Goldman Sachs has an unquestioned leadership position in investment banking and regularly tops industry ranking tables for merger and acquisition (M&A) transactions and equity and debt underwriting. As competitors in this space restructure and exit businesses, there is scope to grow market share incrementally in certain niches. But little to no durable competitive advantage exists in investment banking, which remains highly competitive and cyclical.

We are therefore more encouraged by progress being made to diversify products and services, and to leverage the Goldman Sachs franchise and intellectual property.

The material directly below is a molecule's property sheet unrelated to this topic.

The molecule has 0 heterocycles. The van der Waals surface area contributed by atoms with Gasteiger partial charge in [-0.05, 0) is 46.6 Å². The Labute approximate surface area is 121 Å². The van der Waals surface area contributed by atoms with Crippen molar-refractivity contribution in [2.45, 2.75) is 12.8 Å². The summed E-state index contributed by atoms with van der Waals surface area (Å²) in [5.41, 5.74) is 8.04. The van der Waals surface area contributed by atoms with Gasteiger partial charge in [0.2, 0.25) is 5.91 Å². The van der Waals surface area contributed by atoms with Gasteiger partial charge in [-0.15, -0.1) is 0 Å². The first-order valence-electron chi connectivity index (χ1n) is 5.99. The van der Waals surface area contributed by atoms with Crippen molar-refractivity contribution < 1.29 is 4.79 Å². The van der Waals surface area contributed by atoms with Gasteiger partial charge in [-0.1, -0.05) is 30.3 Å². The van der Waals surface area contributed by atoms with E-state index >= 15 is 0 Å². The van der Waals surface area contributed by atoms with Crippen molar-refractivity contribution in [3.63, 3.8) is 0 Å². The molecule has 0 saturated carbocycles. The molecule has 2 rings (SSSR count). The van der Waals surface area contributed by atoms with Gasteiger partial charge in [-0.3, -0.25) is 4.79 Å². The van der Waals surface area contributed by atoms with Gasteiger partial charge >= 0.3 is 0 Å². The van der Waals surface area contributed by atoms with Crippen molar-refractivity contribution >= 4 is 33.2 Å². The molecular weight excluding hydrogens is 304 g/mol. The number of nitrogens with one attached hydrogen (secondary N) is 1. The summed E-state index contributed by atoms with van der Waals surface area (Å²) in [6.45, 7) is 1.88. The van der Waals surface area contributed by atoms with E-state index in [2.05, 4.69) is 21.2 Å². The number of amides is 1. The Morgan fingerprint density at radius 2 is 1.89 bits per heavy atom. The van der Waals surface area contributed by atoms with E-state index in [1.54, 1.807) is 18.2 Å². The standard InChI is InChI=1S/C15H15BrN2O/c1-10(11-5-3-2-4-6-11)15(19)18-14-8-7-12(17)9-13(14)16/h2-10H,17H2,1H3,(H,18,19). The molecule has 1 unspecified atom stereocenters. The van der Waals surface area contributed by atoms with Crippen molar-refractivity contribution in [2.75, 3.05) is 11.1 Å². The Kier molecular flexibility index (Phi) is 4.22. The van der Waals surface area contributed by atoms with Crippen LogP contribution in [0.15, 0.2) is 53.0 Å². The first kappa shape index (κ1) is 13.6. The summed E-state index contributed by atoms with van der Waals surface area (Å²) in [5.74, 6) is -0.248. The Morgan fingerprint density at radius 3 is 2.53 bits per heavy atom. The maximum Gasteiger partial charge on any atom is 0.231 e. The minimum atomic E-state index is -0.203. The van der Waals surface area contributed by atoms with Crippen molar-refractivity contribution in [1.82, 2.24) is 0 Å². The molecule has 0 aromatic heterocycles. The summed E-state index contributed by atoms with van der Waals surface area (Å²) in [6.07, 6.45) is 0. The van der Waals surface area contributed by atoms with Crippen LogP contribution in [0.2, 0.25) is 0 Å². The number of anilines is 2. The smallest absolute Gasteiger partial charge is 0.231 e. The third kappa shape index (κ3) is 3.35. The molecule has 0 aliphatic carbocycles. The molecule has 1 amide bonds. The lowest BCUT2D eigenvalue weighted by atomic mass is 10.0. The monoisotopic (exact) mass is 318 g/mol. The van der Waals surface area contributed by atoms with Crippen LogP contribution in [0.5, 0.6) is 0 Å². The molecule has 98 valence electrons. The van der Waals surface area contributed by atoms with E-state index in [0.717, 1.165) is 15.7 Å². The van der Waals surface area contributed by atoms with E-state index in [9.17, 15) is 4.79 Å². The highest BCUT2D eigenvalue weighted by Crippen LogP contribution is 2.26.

The business is on track to meet its five-year/$100 billion third-party fund-raising target in alternative asset management, which should generate stable management fees that, by nature, have high return on capital. This move takes advantage of the bifurcation in the asset management industry away from traditional active managers to passive managers on the one hand and the uncorrelated returns offered by alternative asset management firms on the other. Blackstone Group, another *Northstar Global Flexible Fund holding which I wrote about earlier in the year** , has been able to raise $250 billion over the last 24 months, and Goldman Sachs has the brand, the knowhow and the people to be competitive in this space. If they can be even a fraction as successful as Blackstone, their ROE target will be well within reach.